In 2009, the Ministry of Justice appointed Kristy McDonald QC to investigate the case as a result of Watson’s appeal to the Governor General.

Watson married Coral Branch in Paremoremo prison in 2004. They split in 2007.

In 2007, Watson was found guilty by a magistrate of assaulting another inmate in Paparua Prison. In 2008, his appeal against that conviction failed.

A 2010 report by the Independent Police Conduct Authority cleared police of allegations by Keith Hunter and Chris Watson. It found the police investigation had fallen short of best practice in areas which "had no significant bearing on the outcome of the investigation". No evidence was found that would support Hunter's other claims.


  • Jayson Rhodes & Ian Wishart Ben and Olivia - What Really Happened? (Auckland: Howling At The Moon Publishing, 1999) ISBN 0-9582054-4-2

  • John Goulter Silent Evidence (Auckland: Random House, 2000) ISBN 1-86941-386-5

  • Mike Kalaugher The Marlborough Mystery (Auckland: Tandem Press, 2001) ISBN 1-877178-91-8

  • Murder on the Blade? television documentary, 2003

  • Keith Hunter Trial by Trickery: Scott Watson, the Sounds Murders and the Game of Law (Auckland: Hunter Productions, 2006) ISBN 0-473-11721-5

  • Mike White "Ben and Olivia 10 years on – Did We Get it Wrong?/Sounds of Disquiet" North & South, December 2007, 46-56.


Report backs police handling of Marlborough Sounds murders


Police fell short in some areas of their investigation into the murders of Ben Smart and Olivia Hope, but their mistakes did not have a significant bearing on the inquiry's outcome, the Independent Police Conduct Authority (IPCA) has found.

Scott Watson was sentenced to life imprisonment with a minimum non-parole period of 17 years after being found guilty of the 1997 murders in the Marlborough Sounds.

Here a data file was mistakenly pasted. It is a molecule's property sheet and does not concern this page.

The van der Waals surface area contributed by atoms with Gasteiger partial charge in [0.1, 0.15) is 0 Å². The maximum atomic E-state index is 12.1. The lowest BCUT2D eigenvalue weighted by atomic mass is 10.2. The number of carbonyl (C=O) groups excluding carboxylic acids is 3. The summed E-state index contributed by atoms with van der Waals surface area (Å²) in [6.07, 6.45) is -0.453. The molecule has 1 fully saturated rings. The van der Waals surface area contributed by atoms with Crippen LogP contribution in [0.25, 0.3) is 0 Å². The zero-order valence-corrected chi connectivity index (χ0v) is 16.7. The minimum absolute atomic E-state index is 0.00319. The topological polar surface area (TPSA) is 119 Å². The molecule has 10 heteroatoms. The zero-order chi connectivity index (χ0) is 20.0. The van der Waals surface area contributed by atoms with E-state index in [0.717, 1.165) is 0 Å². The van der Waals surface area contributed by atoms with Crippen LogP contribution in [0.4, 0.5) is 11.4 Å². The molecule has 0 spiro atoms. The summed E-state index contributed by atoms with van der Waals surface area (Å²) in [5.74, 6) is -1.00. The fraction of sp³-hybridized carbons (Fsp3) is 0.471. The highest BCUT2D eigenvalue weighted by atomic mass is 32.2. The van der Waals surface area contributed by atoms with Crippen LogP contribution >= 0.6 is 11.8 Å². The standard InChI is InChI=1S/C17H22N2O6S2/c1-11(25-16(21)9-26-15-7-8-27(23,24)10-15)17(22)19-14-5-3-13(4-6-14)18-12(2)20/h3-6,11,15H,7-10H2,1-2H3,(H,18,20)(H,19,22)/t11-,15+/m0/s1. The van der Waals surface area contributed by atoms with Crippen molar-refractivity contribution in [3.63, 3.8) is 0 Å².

The IPCA launched an inquiry into the police investigation after it received complaints from journalist Keith Hunter and Watson's father Chris.

No complaint was received from Scott Watson himself.

In a report released today, the IPCA found the investigation, known as Operation Tam, fell short in three respects.

An affidavit to obtain search warrants signed by Detective Inspector Rob Pope, now the Deputy Commissioner, contained errors and fell short of the high standard of accuracy needed for warrants.

However, the authority rejected Mr Hunter's allegation that Mr Pope had intended to mislead, and found the errors did not "strike at the heart of the document".

Mr Pope had not known the document was inaccurate when he signed it, and his mistake did not constitute misconduct or neglect of duty.

The authority found it was "highly undesirable" for a member of the investigation team to give a suspect profile of Scott Watson to a community group.

It also found the construction of photo montages of Watson, and the methods used to show them to witnesses, were undesirable.

However, a lack of documentation meant the authority could not determine how decisions about the montages were made, and by whom.